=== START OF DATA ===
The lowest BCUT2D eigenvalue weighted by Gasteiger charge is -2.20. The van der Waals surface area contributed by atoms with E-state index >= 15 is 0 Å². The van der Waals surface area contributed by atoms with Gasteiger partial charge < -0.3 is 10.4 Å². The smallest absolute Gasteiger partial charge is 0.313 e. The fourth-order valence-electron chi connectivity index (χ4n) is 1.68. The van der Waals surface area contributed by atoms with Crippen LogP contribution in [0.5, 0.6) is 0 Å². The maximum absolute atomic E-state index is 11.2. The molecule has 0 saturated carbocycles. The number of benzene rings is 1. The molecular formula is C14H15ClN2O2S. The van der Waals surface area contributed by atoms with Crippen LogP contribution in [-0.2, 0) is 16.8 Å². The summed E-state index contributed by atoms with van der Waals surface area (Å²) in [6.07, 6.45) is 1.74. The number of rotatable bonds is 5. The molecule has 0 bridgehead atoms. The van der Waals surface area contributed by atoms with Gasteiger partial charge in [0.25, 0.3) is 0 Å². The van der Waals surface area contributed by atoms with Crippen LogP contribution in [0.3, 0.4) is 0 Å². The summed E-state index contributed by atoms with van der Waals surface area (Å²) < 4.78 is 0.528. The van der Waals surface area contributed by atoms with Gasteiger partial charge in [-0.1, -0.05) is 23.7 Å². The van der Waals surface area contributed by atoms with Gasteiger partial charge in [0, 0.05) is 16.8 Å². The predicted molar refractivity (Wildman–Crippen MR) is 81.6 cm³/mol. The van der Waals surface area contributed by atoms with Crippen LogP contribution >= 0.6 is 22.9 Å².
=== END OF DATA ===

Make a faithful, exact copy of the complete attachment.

The lowest BCUT2D eigenvalue weighted by Gasteiger charge is -2.20. The van der Waals surface area contributed by atoms with E-state index >= 15 is 0 Å². The van der Waals surface area contributed by atoms with Gasteiger partial charge < -0.3 is 10.4 Å². The smallest absolute Gasteiger partial charge is 0.313 e. The fourth-order valence-electron chi connectivity index (χ4n) is 1.68. The van der Waals surface area contributed by atoms with Crippen LogP contribution in [0.5, 0.6) is 0 Å². The maximum absolute atomic E-state index is 11.2. The molecule has 0 saturated carbocycles. The number of benzene rings is 1. The molecular formula is C14H15ClN2O2S. The van der Waals surface area contributed by atoms with Crippen LogP contribution in [-0.2, 0) is 16.8 Å². The summed E-state index contributed by atoms with van der Waals surface area (Å²) in [6.07, 6.45) is 1.74. The number of rotatable bonds is 5. The molecule has 0 bridgehead atoms. The van der Waals surface area contributed by atoms with Gasteiger partial charge in [0.25, 0.3) is 0 Å². The van der Waals surface area contributed by atoms with Crippen LogP contribution in [0.3, 0.4) is 0 Å². The summed E-state index contributed by atoms with van der Waals surface area (Å²) < 4.78 is 0.528. The van der Waals surface area contributed by atoms with Gasteiger partial charge in [-0.1, -0.05) is 23.7 Å². The van der Waals surface area contributed by atoms with Gasteiger partial charge in [0, 0.05) is 16.8 Å². The predicted molar refractivity (Wildman–Crippen MR) is 81.6 cm³/mol. The van der Waals surface area contributed by atoms with Crippen LogP contribution >= 0.6 is 22.9 Å².